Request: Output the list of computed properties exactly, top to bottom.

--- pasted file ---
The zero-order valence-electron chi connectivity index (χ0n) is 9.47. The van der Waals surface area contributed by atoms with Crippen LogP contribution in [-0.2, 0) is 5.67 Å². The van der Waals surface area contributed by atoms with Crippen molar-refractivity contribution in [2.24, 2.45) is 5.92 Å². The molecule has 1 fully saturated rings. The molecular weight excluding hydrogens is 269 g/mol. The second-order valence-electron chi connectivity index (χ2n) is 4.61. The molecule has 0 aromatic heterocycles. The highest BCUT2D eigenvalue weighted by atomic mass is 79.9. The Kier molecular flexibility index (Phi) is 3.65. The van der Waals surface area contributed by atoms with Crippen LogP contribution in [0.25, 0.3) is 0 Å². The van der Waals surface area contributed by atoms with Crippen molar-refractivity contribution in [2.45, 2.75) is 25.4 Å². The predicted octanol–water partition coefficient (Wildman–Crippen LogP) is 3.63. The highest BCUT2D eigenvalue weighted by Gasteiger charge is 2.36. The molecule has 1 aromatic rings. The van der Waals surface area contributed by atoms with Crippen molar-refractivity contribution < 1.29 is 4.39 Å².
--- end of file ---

The zero-order valence-electron chi connectivity index (χ0n) is 9.47. The van der Waals surface area contributed by atoms with Crippen LogP contribution in [-0.2, 0) is 5.67 Å². The van der Waals surface area contributed by atoms with Crippen molar-refractivity contribution in [2.24, 2.45) is 5.92 Å². The molecule has 1 fully saturated rings. The molecular weight excluding hydrogens is 269 g/mol. The second-order valence-electron chi connectivity index (χ2n) is 4.61. The molecule has 0 aromatic heterocycles. The highest BCUT2D eigenvalue weighted by atomic mass is 79.9. The Kier molecular flexibility index (Phi) is 3.65. The van der Waals surface area contributed by atoms with Crippen LogP contribution in [0.25, 0.3) is 0 Å². The van der Waals surface area contributed by atoms with Crippen molar-refractivity contribution in [2.45, 2.75) is 25.4 Å². The predicted octanol–water partition coefficient (Wildman–Crippen LogP) is 3.63. The highest BCUT2D eigenvalue weighted by Gasteiger charge is 2.36. The molecule has 1 aromatic rings. The van der Waals surface area contributed by atoms with Crippen molar-refractivity contribution < 1.29 is 4.39 Å².